I only knew Ronnie Vegele briefly, but I’ll never forget him. Our community lost one of its brightest souls when he died earlier this month of heart failure. He was only 51.
Ronnie and his golf partner, Malcomb Worrell, roomed with my son and me during the Special Olympics State tournament in Everett two summers ago. He and Malcomb won the State title. Ronnie was pleased, of course, but his demeanor wouldn’t have been any different had he and Malcomb clubbed every shot into the sand or water: He still would have smiled.
That smile. It was always on his face. It was the kind of radiant, genuine look that made you laugh and grin and brought joy to your heart, too.
The world often mistreats and neglects people like Ronnie Vegele. He was developmentally disabled. He never had a job except for a boyhood paper route. He was poor. But for decades he was a fixture at Kelso football games, a dedicated volunteer who helped set up the field and press box, distribute programs and turn on the lights, among a myriad of other tasks.
Ronnie also cherished his connection to Special Olympics, playing a variety of sports from the time he was 14 until 2007, when he had surgery to remove one of his lungs. But he remained involved as a multi-sport assistant coach, fundraising volunteer and booster, and he continued to compete in golf and bowling. He was a member of the local Special Olympics Athlete Input Council, which serves as an athlete advocacy group.
About 20 members of his Special Olympics family gathered through Zoom Friday night to share stories, cry and laugh a little, listen to his favorite songs and tease about his avid dedication to the San Francisco 49ers.
“He was the most positive person. If we had to have a poster child for Special Olympics, that person would have to be Ronnie,” said Becky Bernhardt, coordinator for Longview-Kelso Special Olympics. “If he lost he would say he’d do better next year. “
He was always uplifting and was a model for what a Special Olympics athlete should be, Bernhardt said.
Ronnie never met a stranger, and he had a patience and kindness that instantly connected him with other athletes and their parents, she and others said.
“Every parent loved him. Every athlete loved him. I do not know anyone who did not love Ronnie,“ Bernhardt said.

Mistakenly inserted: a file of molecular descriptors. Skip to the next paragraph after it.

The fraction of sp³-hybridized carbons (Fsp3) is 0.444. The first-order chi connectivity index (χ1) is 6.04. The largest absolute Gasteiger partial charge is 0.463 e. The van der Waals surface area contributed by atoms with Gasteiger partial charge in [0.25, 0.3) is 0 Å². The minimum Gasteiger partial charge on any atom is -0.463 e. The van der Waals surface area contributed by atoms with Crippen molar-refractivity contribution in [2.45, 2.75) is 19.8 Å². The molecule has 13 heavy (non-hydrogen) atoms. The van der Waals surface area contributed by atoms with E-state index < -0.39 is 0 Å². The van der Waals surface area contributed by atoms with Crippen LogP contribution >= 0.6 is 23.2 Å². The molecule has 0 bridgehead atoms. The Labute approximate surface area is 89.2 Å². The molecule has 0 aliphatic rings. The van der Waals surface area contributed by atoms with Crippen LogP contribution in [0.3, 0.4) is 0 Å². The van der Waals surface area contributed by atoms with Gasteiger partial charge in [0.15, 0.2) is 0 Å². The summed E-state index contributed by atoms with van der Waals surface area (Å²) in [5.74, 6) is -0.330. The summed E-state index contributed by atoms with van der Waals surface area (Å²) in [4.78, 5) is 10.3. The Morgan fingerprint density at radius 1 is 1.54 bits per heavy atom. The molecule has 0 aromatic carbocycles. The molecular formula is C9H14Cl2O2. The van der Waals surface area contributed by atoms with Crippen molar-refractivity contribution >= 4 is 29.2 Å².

Country music star Cort Carpenter, who like Ronnie attended Kelso High School, sent a recorded message for the Special Olympics gathering.
“He was a true friend and always willing to lend a hand,” said Carpenter, calling Ronnie a dedicated fan of Kelso High School football and a longstanding family friend. When Carpenter was a Hilander he was also the team’s quarterback.
“It will take a while to get past the (grief),” Carpenter said. “I will remember the good times and all that Ronnie brought to our community. What a good man he was.”
In honor of Ronnie, whose favorite sport was football, Carpenter will perform “Friday Night Lights” on Facebook live at 5 p.m. Tuesday night.
Carpenter urged Special Olympians to dedicate their next season to Ronnie (Most Special Olympic sports have been cancelled during the pandemic, but there is hope for a summer softball season.)
Special Olympian Pat Holt said Ronnie “always had a smile on his face and was a warm and giving person.”
“He was kind, considerate, humble and a hard worker. I couldn’t ask for a better assistant coach,” said Special Olympics football coach Sheri Loveland.
Ronnie and Worrell, his golf partner, played as a “unified” team. Ronnie was the special Olympian and Worrell was his sponsor. They played as a unit, trading off on each stroke for nine holes. Vegele teed off on the odd holes; Worrell took the even ones.
While not related, Worrell and Vegele had an easy camaraderie, often talking over each other and referencing past events with little more than a couple words during an interview with TDN after winning the 2019 State championship.
They met when Worrell was working as the Kelso High School stadium maintenance assistant and Vegele was a student.
Vegele started attending every football game and would help Worrell get the stadium ready by opening up the press box and locker rooms. A big sports fan, Vegele would wear a headset to listen to local football games, and he knew all the players’ statistics.
“He never had five bucks to get into the game, so I’d say, ‘Let him in. He’s my helper,’ ” Worrell said for that 2019 interview.
Friday, Worrell remembered him as a “dependable and good friend. … Everybody knew Ronnie. If you stopped 100 people walking out of Safeway, 50 or 60 would know him.”
He remembered that Ronnie one time managed to get photographed in the middle of a pack of Seahawks cheerleaders.
Ronnie had a talent for remembering statistics and keeping tabs on the games, and he always kept their golfing scorecard, Worrell said.
But Ronnie’s most important attribute was more essential. Despite his poverty, despite his poor health, despite his disability, he had a cheerful heart. He didn’t act as if the world owed him anything. He made all around him happier.
Like Gunga Din, he was better man than most of us.
Editor’s Note: A GoFundMe account has been set up at Fibre Federal Credit Union to help Ronnie Vegele’s family cover his funeral costs.
Andre Stepankowsky is the former city editor of The Daily News and is a Special Olympics coach.